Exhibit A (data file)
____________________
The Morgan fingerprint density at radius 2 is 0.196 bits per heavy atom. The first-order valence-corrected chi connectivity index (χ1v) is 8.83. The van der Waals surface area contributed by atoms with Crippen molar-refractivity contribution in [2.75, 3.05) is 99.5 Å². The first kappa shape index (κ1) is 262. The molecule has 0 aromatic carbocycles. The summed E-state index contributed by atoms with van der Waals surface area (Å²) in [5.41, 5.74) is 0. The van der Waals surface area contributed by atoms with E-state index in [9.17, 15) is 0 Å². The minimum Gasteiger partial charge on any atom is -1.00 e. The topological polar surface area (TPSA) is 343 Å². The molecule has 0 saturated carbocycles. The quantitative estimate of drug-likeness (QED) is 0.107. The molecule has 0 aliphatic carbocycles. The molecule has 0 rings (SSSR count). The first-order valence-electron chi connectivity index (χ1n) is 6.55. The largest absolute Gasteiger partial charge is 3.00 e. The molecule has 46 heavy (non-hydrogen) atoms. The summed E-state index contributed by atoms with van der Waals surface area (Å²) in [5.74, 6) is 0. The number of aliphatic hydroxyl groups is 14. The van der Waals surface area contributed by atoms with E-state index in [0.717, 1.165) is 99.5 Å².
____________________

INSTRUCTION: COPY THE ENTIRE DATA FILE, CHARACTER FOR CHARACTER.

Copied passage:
The Morgan fingerprint density at radius 2 is 0.196 bits per heavy atom. The first-order valence-corrected chi connectivity index (χ1v) is 8.83. The van der Waals surface area contributed by atoms with Crippen molar-refractivity contribution in [2.75, 3.05) is 99.5 Å². The first kappa shape index (κ1) is 262. The molecule has 0 aromatic carbocycles. The summed E-state index contributed by atoms with van der Waals surface area (Å²) in [5.41, 5.74) is 0. The van der Waals surface area contributed by atoms with E-state index in [9.17, 15) is 0 Å². The minimum Gasteiger partial charge on any atom is -1.00 e. The topological polar surface area (TPSA) is 343 Å². The molecule has 0 saturated carbocycles. The quantitative estimate of drug-likeness (QED) is 0.107. The molecule has 0 aliphatic carbocycles. The molecule has 0 rings (SSSR count). The first-order valence-electron chi connectivity index (χ1n) is 6.55. The largest absolute Gasteiger partial charge is 3.00 e. The molecule has 46 heavy (non-hydrogen) atoms. The summed E-state index contributed by atoms with van der Waals surface area (Å²) in [5.74, 6) is 0. The number of aliphatic hydroxyl groups is 14. The van der Waals surface area contributed by atoms with E-state index in [0.717, 1.165) is 99.5 Å².